8     Furthermore, the Court considers that the recognition of the upkeep claim would give rise to a potential conflict of interest between the parents’ private interests in the litigation and their duties vis-à-vis their children [95]. In order to establish a case for the recovery of upkeep costs, parents would have to prove that their children represent a net loss to them. Such an exercise encourages the exaggeration of any infirmities and the diminution of benefits as might exist in their children, in order that the account may be as favourable as possible. This is conduct which is fundamentally at odds with the overarching duty that parents have to provide, care for, and love their children [100].

The loss of autonomy issue

9     The Court was invited to follow the lead of the UK in making an award for “loss of autonomy” – that is to say, an order of damages to compensate the Appellant for the fact that she had been denied the opportunity to live her life in the way that she wished and planned [115]. However, the Court considers that it should not recognise a loss of autonomy as actionable damage in its own right for three reasons: (a) the concept of “autonomy” is too nebulous and contested a concept to ground a claim [119]; (b) the notion of a loss of autonomy does not cohere with the existing law on “damage” in the tort of negligence [120]–[121]; and (c) recognition of such a head of damage would undermine existing legal doctrines designed to keep the boundaries of liability within limits [124]. However, this is not to say that the Court does not recognise the relevance of autonomy as an important background consideration [125]. Instead, what is required is a more developed and substantive (as well as nuanced) notion of “autonomy” that takes into account existing family building practices, kinship arrangements, and the socially-constituted value of genetic relatedness [126].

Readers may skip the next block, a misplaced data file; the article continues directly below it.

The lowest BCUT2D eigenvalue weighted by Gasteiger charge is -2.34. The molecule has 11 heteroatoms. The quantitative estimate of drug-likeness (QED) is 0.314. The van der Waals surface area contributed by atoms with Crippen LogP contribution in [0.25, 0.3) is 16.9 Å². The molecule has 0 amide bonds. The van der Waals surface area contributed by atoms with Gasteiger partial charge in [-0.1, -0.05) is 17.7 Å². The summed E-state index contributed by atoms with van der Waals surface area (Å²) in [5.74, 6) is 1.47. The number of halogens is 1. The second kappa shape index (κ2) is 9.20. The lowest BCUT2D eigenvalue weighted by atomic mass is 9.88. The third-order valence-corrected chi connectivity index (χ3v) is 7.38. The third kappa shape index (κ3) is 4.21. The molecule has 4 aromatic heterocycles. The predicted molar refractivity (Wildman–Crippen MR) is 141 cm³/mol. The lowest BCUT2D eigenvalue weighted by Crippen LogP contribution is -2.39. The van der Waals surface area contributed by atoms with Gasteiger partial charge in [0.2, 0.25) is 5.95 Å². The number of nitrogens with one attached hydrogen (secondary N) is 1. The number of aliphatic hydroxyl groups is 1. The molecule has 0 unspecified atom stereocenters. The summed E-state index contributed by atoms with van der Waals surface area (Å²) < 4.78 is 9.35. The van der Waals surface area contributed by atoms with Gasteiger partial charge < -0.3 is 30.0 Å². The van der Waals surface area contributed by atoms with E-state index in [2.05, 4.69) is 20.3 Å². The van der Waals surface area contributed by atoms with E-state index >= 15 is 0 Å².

10     In the circumstances, the Court recognises that the Appellant’s desire to have a child of her own, with her Husband, is a desire that is a basic human impulse, and its loss is keenly and deeply felt [127]. The ordinary human experience is that parents and children are bound by ties of blood and this fact of biological experience – heredity – carries deep socio-cultural significance [128]. Persons (such as the Appellant) who consciously choose to undergo IVF do so because of a deep desire to experience, as far as it is possible, the ordinary experience and incidents of parenthood. And when, as in the present case, a person has been denied this experience due to the negligence of others then she has lost something of profound significance and has suffered a serious wrong [129]. This loss of “affinity” can also result in social stigma and embarrassment arising out of the misperceptions of others, as was the case here [131]–[135].